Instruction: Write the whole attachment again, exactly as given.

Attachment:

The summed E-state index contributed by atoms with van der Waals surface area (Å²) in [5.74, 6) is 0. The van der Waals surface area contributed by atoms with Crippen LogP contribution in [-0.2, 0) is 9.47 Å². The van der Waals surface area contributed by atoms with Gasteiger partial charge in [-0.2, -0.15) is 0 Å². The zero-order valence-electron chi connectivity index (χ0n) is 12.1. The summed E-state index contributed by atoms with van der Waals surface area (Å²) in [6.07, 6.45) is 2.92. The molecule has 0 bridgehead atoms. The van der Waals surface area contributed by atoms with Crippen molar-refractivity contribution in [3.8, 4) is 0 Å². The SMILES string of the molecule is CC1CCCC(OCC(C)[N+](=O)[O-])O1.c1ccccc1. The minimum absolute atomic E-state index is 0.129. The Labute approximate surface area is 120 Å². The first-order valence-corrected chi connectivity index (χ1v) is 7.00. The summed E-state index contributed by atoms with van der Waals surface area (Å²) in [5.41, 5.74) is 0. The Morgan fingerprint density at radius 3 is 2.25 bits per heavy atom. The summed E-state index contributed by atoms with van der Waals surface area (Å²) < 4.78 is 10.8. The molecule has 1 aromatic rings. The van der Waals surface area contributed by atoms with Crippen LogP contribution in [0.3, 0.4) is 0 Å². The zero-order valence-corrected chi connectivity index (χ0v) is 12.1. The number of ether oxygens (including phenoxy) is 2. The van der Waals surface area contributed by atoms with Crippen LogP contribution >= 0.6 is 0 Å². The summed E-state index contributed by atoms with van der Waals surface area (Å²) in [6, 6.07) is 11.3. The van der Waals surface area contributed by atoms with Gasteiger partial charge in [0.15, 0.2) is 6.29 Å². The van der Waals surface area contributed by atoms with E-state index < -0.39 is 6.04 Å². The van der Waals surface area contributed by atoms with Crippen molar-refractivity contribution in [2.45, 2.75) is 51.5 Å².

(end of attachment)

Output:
The summed E-state index contributed by atoms with van der Waals surface area (Å²) in [5.74, 6) is 0. The van der Waals surface area contributed by atoms with Crippen LogP contribution in [-0.2, 0) is 9.47 Å². The van der Waals surface area contributed by atoms with Gasteiger partial charge in [-0.2, -0.15) is 0 Å². The zero-order valence-electron chi connectivity index (χ0n) is 12.1. The summed E-state index contributed by atoms with van der Waals surface area (Å²) in [6.07, 6.45) is 2.92. The molecule has 0 bridgehead atoms. The van der Waals surface area contributed by atoms with Crippen molar-refractivity contribution in [3.8, 4) is 0 Å². The SMILES string of the molecule is CC1CCCC(OCC(C)[N+](=O)[O-])O1.c1ccccc1. The minimum absolute atomic E-state index is 0.129. The Labute approximate surface area is 120 Å². The first-order valence-corrected chi connectivity index (χ1v) is 7.00. The summed E-state index contributed by atoms with van der Waals surface area (Å²) in [5.41, 5.74) is 0. The Morgan fingerprint density at radius 3 is 2.25 bits per heavy atom. The summed E-state index contributed by atoms with van der Waals surface area (Å²) < 4.78 is 10.8. The molecule has 1 aromatic rings. The van der Waals surface area contributed by atoms with Crippen LogP contribution in [0.3, 0.4) is 0 Å². The zero-order valence-corrected chi connectivity index (χ0v) is 12.1. The number of ether oxygens (including phenoxy) is 2. The van der Waals surface area contributed by atoms with Crippen LogP contribution >= 0.6 is 0 Å². The summed E-state index contributed by atoms with van der Waals surface area (Å²) in [6, 6.07) is 11.3. The van der Waals surface area contributed by atoms with Gasteiger partial charge in [0.15, 0.2) is 6.29 Å². The van der Waals surface area contributed by atoms with E-state index < -0.39 is 6.04 Å². The van der Waals surface area contributed by atoms with Crippen molar-refractivity contribution in [2.45, 2.75) is 51.5 Å².